Food drying is a method of food preservation in which food is dried (dehydrated or desiccated). Drying inhibits the growth of bacteria, yeasts, and mold through the removal of water. Dehydration has been used widely for this purpose since ancient times; the earliest known practice is 12,000 B.C. by inhabitants of the modern Middle East and Asia regions. Water is traditionally removed through evaporation (air drying, sun drying, smoking or wind drying), although today electric food dehydrators or freeze-drying can be used to speed the drying process and ensure more consistent results.
Many different foods can be prepared by dehydration. Meat has held a historically significant role. For centuries, much of the European diet depended on dried cod—known as salt cod, bacalhau (with salt), or stockfish (without). It formed the main protein source for the slaves on the West Indian plantations, and was a major economic force within the triangular trade. Dried fish most commonly cod or haddock, known as Harðfiskur, is a delicacy in Iceland, while dried reindeer meat is a traditional Sami food. Dried meats include prosciutto (Parma ham), bresaola, biltong and beef jerky.
Dried fruits have been consumed historically due to their high sugar content and sweet taste, and a longer shelf-life from drying. Fruits may be used differently when dried. The plum becomes a prune, the grape a raisin. Figs and dates may be transformed into different products that can either be eaten as they are, used in recipes, or rehydrated.
Freeze-dried vegetables are often found in food for backpackers, hunters, and the military. Garlic and onion are often dried. Edible mushrooms, as well as other fungi, are also sometimes dried for preservation purposes or to be used as seasonings.
Home drying of vegetables, fruit and meat can be carried out with electrical dehydrators (household appliance) or by sun-drying or by wind. Preservatives such as potassium metabisulfite, BHA, or BHT may be used, but are not required. However, dried products without these preservatives may require refrigeration or freezing to ensure safe storage for a long time.
Industrial food dehydration is often accomplished by freeze-drying. In this case food is flash frozen and put into a reduced-pressure system which causes the water to sublimate directly from the solid to the gaseous phase. Although freeze-drying is more expensive than traditional dehydration techniques, it also mitigates the change in flavor, texture, and nutritional value. In addition, another widely used industrial method of drying of food is convective hot air drying. Industrial hot air dryers are simple and easy to design, construct and maintain. More so, it is very affordable and has been reported to retain most of the nutritional properties of food if dried using appropriate drying conditions.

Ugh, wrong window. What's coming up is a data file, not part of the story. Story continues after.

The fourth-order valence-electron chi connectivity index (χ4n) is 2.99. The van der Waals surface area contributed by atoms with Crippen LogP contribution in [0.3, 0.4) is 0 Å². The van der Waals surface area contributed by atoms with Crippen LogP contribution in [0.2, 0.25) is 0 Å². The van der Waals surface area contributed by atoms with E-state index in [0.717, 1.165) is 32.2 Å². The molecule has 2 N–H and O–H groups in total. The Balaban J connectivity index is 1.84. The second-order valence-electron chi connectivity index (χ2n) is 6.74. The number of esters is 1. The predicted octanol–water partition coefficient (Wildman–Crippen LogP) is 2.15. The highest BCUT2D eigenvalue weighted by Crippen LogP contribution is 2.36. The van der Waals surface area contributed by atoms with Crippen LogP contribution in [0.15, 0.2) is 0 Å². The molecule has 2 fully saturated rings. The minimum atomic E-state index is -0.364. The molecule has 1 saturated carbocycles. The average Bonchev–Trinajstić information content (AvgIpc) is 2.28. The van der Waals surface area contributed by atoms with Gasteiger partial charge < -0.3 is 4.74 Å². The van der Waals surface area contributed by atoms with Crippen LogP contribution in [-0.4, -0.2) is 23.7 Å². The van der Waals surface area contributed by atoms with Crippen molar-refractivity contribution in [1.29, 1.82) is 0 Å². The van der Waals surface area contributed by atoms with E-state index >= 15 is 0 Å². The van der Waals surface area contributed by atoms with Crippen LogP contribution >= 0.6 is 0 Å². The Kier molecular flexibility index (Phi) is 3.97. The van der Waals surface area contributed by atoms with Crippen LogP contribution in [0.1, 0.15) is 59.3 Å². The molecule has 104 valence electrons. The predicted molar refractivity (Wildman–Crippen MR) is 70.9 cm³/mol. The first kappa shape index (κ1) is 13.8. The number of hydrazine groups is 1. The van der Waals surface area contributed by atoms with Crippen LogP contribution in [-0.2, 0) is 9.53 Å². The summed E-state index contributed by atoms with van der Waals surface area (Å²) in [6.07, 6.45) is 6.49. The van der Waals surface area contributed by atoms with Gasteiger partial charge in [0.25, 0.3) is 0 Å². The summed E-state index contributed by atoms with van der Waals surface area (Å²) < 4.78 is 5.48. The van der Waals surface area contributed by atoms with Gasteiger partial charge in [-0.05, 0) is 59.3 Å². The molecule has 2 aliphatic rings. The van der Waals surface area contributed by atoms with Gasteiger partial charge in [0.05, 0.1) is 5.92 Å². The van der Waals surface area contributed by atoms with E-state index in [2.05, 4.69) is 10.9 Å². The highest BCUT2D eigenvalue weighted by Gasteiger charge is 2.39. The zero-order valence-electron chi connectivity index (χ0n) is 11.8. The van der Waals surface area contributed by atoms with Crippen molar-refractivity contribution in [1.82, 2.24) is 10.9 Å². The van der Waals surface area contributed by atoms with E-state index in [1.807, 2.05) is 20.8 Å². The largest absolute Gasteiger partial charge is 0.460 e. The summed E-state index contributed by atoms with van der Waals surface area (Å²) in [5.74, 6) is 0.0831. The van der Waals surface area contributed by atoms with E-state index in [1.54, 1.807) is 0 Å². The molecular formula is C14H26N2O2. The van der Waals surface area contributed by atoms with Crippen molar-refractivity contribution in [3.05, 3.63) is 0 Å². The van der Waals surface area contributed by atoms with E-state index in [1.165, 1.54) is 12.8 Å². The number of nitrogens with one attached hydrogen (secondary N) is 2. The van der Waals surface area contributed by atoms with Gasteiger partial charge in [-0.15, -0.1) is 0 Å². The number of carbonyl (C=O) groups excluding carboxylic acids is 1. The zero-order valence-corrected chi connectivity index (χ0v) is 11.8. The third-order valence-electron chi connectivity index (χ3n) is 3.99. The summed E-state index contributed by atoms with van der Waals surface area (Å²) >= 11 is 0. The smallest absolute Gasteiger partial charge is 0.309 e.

Another form of food dehydration is irradiation. Irradiation uses x-rays, ultraviolet light, and ionizing radiations to penetrate food to the point of sterilization. Astronauts and people who are highly at risk for microbial infections benefit from this method of food drying.
Hurdle technology is the combination of multiple food preservation methods. Hurdle technology uses low doses of multiple food preservation techniques in order to ensure food is not only safe but is desirable visually and texturally.
Packaging ensures effective food preservation. Some methods of packaging that are beneficial to dehydrated food are vacuum sealed, inert gases, or gases that help regulate respiration, biological organisms, and growth of microorganisms.
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